Industrial professionals use RCA, politicians apply CCACA

Jan. 28, 2014

Make your plant run like a learning machine, not a Washington newscast.

When I find myself watching the endless antics in the District of Columbia, I am prouder than ever of the reliability and maintenance people I know and work with. The politicians seem to spend most of their time doing what we train ourselves to avoid – the blame game. Certified Maintenance and Reliability Professionals (CMRP) discipline ourselves to use root cause analysis (RCA) to identify the logical roots of failure. The results of RCA enable us to understand a failure, or potential failure, and make the adjustments necessary to prevent future failures.

By focusing on causal chains, technical problem solvers build effective teams out of workplace groups. The products of RCA are solutions to technical problems. Byproducts of the RCA approach are improved teamwork, group acceptance of solutions, and sharply reduced likelihood of repeated failures. Culture, safety and productivity are all enriched by the RCA approach to industrial life.

The Washington partisan bloviators and commercial news media take a different approach. When faced with almost any topic of interest, they are apt to use the Crisis Creation and Culpability Assignment (CCACA) methodology. CCACA, though not a new concept, has been popularized in recent years due to an excess of bureaucrats and talking heads, coupled with a rising tide of real problems that nobody inside government wants to address. Instead, finger pointing, filibustering and obstructionism crowd out the real headlines and divert viewers from the issues we need to solve.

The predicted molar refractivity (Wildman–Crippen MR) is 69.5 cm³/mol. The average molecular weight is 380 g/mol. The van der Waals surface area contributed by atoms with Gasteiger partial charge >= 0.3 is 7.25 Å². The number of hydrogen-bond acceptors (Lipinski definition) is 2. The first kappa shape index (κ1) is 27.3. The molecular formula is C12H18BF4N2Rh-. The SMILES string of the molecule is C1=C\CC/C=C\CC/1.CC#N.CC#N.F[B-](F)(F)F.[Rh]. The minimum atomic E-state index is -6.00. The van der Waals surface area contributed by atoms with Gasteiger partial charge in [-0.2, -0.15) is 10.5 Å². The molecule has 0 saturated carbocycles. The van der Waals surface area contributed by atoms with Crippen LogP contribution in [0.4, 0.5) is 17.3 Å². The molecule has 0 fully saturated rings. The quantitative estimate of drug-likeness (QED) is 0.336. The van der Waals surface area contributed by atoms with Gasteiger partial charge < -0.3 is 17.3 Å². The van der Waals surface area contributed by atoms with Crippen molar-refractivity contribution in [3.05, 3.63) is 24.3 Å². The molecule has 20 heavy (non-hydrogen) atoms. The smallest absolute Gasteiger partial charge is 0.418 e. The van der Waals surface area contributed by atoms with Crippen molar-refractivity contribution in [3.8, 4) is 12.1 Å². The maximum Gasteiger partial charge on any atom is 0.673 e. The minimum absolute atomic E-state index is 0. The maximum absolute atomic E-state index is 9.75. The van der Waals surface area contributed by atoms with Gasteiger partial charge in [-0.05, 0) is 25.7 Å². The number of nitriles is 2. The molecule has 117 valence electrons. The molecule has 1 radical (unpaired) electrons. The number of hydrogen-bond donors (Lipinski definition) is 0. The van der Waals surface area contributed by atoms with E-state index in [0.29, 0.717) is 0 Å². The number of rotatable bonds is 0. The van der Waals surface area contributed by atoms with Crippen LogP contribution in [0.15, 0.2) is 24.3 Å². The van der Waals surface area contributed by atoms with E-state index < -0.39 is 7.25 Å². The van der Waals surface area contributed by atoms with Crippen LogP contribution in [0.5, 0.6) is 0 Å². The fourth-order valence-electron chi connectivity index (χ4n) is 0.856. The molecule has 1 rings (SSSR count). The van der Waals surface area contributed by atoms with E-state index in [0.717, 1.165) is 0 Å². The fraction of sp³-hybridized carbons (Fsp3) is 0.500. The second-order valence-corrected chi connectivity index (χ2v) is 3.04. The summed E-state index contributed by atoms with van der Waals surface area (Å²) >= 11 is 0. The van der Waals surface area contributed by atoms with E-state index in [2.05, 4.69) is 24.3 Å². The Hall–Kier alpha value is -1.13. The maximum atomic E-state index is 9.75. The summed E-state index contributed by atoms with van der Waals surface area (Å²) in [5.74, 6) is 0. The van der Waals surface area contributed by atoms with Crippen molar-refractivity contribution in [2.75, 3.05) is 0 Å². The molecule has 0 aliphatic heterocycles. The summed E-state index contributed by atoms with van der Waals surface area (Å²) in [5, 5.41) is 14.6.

One utilitarian, easily understandable form of RCA is the “5 Whys” analysis. After a failure is described clearly, the question “Why did that happen?” is asked repeatedly until a root cause is identified. Conversely, the question driving CCACA analysis is “Who is to blame?” This question, if asked repeatedly, can make for lively discussion. In fact it is often tempting to apply it in industrial settings. The problem with CCACA is that the answer to the “who” question is a name, not a solution. People don’t get solved. They may need to be educated, but education cannot start until there is a clear understanding of what went wrong and what the team must do to make it right. These are the answers to the “what,” not the “who” questions.

The next time there is a temptation to spread CCACA around the workplace, let’s all remember that, as manufacturing professionals, we need to deal in the “what” questions before anybody starts asking “who.” Teams that solve the root causes of problems and share those solutions as educational tools create learning, continuously improving organizations. They will always outperform and outlast groups that spend their time and energy finger pointing and name calling.

Does it make you wonder if this lesson might have a governmental application or two?

Read Stanton McGroarty's monthly column Strategic Maintenance.

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